Leaving the Navy for jobs in Lidl and Aldi 

Leaving the Navy for jobs in Lidl and Aldi 
A passing out parade at the Naval Base, Haulbowline, Co. Cork.Pic; Larry Cummins

NAVAL personnel are leaving the defence forces to take up jobs in discount supermarkets such as Aldi and Lidl.

At least 60 personnel have left the Irish Navy since the start of this year, with a further 12 due to leave in the coming weeks.

While some are leaving because they've reached retirement age, the majority are leaving to pursue better-paid positions in the private sector.

The government has come under increasing pressure to address pay and conditions in the defence forces but the Taoiseach this week refused to fast-track any pay restoration to address the recruitment and retention crisis.

Sources within the Navy have told The Echo that positions in the German discount supermarkets and in pharmaceutical companies are seen as more attractive because of better conditions and pay.

On Tuesday, Public Sector Pay Commission recommendations on pay and conditions in the defence forces are expected to be published by the government. The commission is believed to have recommended improvements to allowances for defence force members.

Mark Keane, president of the representative group, PDFORRA, said the operating strength of the Navy should be 1,048.

The numbers in the navy have fallen significantly in recent years, with wives and partners of members protesting against poor pay on their behalf.

Right across the defence forces, the number of serving personnel has fallen below 9,000.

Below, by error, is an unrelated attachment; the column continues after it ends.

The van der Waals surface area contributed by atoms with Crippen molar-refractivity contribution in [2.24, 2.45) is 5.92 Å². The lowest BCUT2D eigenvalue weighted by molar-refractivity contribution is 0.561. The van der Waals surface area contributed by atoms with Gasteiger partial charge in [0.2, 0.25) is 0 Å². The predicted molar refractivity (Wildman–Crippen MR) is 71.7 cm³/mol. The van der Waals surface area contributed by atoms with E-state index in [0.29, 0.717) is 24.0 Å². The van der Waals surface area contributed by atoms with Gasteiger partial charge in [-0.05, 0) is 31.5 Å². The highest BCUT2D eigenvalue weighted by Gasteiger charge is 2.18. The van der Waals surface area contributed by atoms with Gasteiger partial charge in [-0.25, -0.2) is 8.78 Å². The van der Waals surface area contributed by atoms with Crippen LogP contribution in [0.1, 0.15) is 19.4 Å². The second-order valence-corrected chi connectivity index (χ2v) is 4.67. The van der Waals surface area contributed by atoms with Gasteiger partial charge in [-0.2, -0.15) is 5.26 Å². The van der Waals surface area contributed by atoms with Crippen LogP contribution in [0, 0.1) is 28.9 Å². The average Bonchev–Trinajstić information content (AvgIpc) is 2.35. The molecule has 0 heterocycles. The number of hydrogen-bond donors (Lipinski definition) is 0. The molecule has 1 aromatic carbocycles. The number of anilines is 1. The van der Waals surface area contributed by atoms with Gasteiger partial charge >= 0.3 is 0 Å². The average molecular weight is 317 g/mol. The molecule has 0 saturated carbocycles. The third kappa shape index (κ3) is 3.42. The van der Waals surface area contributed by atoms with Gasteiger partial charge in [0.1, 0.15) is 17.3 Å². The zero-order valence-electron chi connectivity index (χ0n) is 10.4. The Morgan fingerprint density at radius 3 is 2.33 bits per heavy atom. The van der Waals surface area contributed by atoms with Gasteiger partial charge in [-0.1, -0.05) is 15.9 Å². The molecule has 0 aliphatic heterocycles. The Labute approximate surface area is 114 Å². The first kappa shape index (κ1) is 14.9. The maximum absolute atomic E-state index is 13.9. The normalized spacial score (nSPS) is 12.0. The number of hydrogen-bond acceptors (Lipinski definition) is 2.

Mr Keane added: "With the rising economy, people are migrating elsewhere. For example, the gardaí and the prison officers are recruiting."

He said these roles are attractive to people who wish to remain in uniform service but need better pay.

Next week's publication from the Public Sector Pay Commission is against the backdrop of a protest against defence forces pay and conditions in Galway on August 10.

The parade is being organised by the Defence Forces Military Forum and is supported by the Wives and Partners of the Defence Forces.

According to figures from the Department of Defence provided to The Echo under the Freedom of Information Act last October, 171 recruits out of 615 taken in “purchased their discharge” in 2017 from the Defence Forces.

Purchasing their discharge means they left the service of their own accord, and had to pay at least €300 to leave.

Taoiseach Leo Varadkar has ruled out any increases to pay, pensions or allowances claiming it would not be "fair" to "single out" one group in the public sector above any other.

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